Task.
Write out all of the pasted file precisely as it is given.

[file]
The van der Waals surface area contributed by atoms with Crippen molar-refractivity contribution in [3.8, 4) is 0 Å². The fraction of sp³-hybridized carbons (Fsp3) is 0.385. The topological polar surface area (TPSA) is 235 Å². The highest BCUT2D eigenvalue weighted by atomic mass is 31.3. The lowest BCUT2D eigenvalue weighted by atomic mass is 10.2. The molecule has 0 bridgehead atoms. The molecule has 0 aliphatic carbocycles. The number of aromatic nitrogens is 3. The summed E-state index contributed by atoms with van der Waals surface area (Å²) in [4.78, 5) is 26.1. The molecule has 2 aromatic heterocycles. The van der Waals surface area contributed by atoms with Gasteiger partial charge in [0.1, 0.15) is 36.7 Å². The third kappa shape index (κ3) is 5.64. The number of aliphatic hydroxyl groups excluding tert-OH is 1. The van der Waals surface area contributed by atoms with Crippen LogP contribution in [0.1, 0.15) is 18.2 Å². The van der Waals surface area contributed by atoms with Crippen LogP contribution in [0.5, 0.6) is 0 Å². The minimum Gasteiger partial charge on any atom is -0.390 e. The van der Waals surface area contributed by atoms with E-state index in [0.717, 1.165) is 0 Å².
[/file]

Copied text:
The van der Waals surface area contributed by atoms with Crippen molar-refractivity contribution in [3.8, 4) is 0 Å². The fraction of sp³-hybridized carbons (Fsp3) is 0.385. The topological polar surface area (TPSA) is 235 Å². The highest BCUT2D eigenvalue weighted by atomic mass is 31.3. The lowest BCUT2D eigenvalue weighted by atomic mass is 10.2. The molecule has 0 bridgehead atoms. The molecule has 0 aliphatic carbocycles. The number of aromatic nitrogens is 3. The summed E-state index contributed by atoms with van der Waals surface area (Å²) in [4.78, 5) is 26.1. The molecule has 2 aromatic heterocycles. The van der Waals surface area contributed by atoms with Gasteiger partial charge in [0.1, 0.15) is 36.7 Å². The third kappa shape index (κ3) is 5.64. The number of aliphatic hydroxyl groups excluding tert-OH is 1. The van der Waals surface area contributed by atoms with Crippen LogP contribution in [0.1, 0.15) is 18.2 Å². The van der Waals surface area contributed by atoms with Crippen LogP contribution in [0.5, 0.6) is 0 Å². The minimum Gasteiger partial charge on any atom is -0.390 e. The van der Waals surface area contributed by atoms with E-state index in [0.717, 1.165) is 0 Å².